What do all of these foods have in common? Two things: they are both vegan and also unhealthy to consume regularly. Being vegan is not some insta-health solution. While it does encourage the consumption of natural foods over processed foods more than an omnivore diet, there are clearly many things, both processed or natural and homemade, that are still unhealthy.

What does this mean for me? Up to this point, I have been exploring the vegan diet and lifestyle, trying to figure out what works for me and how I can weave it into my sometimes crazy college life. It has been about two months now, and I am starting to feel pretty darn comfortable with being vegan. The next step is to go back and refocus on health and fitness through my diet, this time only powered by plants rather than by meats and dairy.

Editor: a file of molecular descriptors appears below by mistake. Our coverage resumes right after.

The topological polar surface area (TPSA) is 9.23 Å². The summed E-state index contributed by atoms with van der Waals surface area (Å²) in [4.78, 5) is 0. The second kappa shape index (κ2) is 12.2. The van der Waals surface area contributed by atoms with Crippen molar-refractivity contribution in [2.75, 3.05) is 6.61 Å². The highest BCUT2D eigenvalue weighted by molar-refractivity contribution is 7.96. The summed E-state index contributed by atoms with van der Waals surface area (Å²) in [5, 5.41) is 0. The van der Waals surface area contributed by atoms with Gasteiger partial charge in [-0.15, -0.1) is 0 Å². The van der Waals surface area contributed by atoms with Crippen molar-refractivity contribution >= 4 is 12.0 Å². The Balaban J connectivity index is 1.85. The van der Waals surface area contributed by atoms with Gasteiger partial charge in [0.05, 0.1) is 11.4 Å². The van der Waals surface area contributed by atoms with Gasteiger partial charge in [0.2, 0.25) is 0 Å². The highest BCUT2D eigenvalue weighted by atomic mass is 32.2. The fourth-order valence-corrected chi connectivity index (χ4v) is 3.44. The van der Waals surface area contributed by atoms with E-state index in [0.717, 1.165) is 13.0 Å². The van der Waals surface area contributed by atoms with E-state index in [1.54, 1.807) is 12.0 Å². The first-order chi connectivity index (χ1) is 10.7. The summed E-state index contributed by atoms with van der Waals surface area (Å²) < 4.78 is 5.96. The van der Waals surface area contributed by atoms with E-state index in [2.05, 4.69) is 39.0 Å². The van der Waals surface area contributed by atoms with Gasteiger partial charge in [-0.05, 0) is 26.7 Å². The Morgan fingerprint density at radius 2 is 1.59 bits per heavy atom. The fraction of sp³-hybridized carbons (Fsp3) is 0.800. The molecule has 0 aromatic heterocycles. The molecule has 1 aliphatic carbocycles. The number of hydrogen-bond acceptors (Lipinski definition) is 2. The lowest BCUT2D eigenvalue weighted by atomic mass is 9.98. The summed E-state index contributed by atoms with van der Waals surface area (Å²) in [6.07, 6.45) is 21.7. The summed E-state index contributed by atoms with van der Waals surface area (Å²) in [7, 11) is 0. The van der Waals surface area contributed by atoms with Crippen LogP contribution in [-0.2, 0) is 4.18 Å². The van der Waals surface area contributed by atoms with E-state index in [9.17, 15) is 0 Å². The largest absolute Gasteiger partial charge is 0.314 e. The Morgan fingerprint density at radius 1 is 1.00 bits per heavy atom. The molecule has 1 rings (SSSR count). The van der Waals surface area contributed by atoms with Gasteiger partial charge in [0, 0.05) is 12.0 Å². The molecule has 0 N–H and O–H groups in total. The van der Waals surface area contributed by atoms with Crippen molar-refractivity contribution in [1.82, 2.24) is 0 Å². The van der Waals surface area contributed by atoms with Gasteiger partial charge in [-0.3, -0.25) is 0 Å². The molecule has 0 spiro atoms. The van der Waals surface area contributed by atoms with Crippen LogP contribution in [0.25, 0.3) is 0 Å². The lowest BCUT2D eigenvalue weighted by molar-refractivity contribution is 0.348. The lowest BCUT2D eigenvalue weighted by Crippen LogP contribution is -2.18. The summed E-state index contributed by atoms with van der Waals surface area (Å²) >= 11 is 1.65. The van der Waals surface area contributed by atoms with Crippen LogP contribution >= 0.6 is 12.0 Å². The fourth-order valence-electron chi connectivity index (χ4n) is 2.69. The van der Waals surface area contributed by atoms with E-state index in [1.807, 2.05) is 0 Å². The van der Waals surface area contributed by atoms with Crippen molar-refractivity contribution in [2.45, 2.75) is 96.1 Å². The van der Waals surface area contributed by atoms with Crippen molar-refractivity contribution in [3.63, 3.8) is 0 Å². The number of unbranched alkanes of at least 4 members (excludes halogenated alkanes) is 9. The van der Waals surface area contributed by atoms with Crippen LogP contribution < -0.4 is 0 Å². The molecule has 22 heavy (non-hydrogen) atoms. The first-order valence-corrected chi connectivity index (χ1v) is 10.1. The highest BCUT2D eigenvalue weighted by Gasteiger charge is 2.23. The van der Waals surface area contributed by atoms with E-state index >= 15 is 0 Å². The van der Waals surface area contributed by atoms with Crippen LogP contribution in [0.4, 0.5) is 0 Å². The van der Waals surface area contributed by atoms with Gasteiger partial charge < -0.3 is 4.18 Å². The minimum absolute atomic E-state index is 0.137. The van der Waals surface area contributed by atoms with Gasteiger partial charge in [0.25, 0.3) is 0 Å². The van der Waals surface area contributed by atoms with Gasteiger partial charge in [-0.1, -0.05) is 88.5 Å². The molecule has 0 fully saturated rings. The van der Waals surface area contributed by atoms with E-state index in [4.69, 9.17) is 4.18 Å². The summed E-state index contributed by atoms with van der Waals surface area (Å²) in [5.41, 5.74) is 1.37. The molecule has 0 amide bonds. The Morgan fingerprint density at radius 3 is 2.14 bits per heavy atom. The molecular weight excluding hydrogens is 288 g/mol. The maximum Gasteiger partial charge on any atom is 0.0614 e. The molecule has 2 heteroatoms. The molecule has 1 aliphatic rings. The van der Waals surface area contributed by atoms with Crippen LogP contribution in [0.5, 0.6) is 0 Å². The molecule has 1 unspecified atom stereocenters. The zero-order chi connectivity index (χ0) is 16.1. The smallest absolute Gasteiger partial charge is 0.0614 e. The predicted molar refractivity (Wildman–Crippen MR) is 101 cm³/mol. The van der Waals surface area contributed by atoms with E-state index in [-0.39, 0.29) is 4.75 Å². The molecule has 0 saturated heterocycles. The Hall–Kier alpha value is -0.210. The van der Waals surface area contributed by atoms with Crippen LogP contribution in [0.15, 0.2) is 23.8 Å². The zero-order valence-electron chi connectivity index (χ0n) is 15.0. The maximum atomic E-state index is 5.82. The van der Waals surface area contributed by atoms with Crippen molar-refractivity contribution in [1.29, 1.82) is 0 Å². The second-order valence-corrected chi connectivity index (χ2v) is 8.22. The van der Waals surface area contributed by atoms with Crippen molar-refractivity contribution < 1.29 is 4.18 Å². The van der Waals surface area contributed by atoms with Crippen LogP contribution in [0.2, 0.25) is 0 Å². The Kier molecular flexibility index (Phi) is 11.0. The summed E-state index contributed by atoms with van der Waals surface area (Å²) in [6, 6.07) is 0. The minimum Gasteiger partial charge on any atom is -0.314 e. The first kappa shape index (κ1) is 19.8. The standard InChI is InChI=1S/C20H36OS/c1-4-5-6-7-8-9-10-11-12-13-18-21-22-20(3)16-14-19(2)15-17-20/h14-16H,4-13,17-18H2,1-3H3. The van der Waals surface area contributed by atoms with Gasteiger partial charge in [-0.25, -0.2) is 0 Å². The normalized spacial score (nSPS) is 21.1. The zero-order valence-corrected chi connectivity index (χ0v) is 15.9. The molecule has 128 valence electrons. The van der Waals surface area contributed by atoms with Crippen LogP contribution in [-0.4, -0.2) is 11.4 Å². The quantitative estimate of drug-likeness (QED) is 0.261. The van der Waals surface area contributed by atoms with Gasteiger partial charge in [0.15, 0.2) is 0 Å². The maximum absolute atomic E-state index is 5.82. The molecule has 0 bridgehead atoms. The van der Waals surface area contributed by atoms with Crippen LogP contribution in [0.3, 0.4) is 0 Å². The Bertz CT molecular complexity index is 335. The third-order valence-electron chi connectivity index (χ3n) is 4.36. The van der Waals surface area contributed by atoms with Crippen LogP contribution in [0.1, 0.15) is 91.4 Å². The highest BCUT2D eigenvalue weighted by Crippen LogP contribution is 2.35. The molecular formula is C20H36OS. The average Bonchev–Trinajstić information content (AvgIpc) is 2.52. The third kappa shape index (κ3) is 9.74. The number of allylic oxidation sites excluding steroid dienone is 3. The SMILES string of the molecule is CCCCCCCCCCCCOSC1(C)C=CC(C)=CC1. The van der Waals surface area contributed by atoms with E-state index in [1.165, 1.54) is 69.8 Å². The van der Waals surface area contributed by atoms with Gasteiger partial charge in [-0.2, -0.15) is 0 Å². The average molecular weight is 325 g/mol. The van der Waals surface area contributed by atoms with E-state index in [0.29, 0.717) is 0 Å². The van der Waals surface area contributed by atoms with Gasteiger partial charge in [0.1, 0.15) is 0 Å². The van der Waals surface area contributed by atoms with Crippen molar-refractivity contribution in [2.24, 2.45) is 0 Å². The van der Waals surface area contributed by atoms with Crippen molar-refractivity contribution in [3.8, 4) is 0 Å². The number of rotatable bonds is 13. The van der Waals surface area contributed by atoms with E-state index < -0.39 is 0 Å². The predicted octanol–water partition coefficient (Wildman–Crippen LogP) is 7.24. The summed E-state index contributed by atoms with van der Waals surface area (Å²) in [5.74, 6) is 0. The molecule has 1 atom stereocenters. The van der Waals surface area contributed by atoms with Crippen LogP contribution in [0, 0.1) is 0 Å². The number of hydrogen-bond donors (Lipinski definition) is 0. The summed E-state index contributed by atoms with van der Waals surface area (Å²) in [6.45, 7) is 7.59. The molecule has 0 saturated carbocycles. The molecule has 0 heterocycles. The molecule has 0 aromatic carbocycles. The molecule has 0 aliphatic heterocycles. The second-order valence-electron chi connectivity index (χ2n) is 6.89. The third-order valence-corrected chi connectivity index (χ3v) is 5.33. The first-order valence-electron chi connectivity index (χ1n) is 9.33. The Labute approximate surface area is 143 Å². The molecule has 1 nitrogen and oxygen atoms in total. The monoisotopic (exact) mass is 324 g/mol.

Right before going vegan, as I have mentioned before in other posts, I was about a month and a half into a clean eating diet plan that was set up for me by a nutritionist. I had a very specific diet consisting of extremely clean proteins like egg whites and lots and lots of chicken breast, ground turkey, and protein shakes (3 per day!). These proteins were paired with complex starchy carbs, veggies, and some occasional almonds for snack. Absolutely zero sugar was involved besides the fructose from 1/2 cup of blueberries in my morning oatmeal. It was a very difficult diet to stay on, and it became extremely boring because I couldn’t get very creative with my food and make new dishes. But the important parts of the diet were the absence of processed sugar (even a very low fruit intake), the high levels of protein, the complex carbs, and the portion control. Now, I have by no means just been wildly stuffing my face with vegan junk food for the past two months, but I also haven’t made the health factor the most important consideration when choosing foods. Now that I am feeling more comfortable with vegan eating, I think it is time to reevaluate the principles of my old clean diet and turn it into a less strict, more creative, yet still effective, vegan version.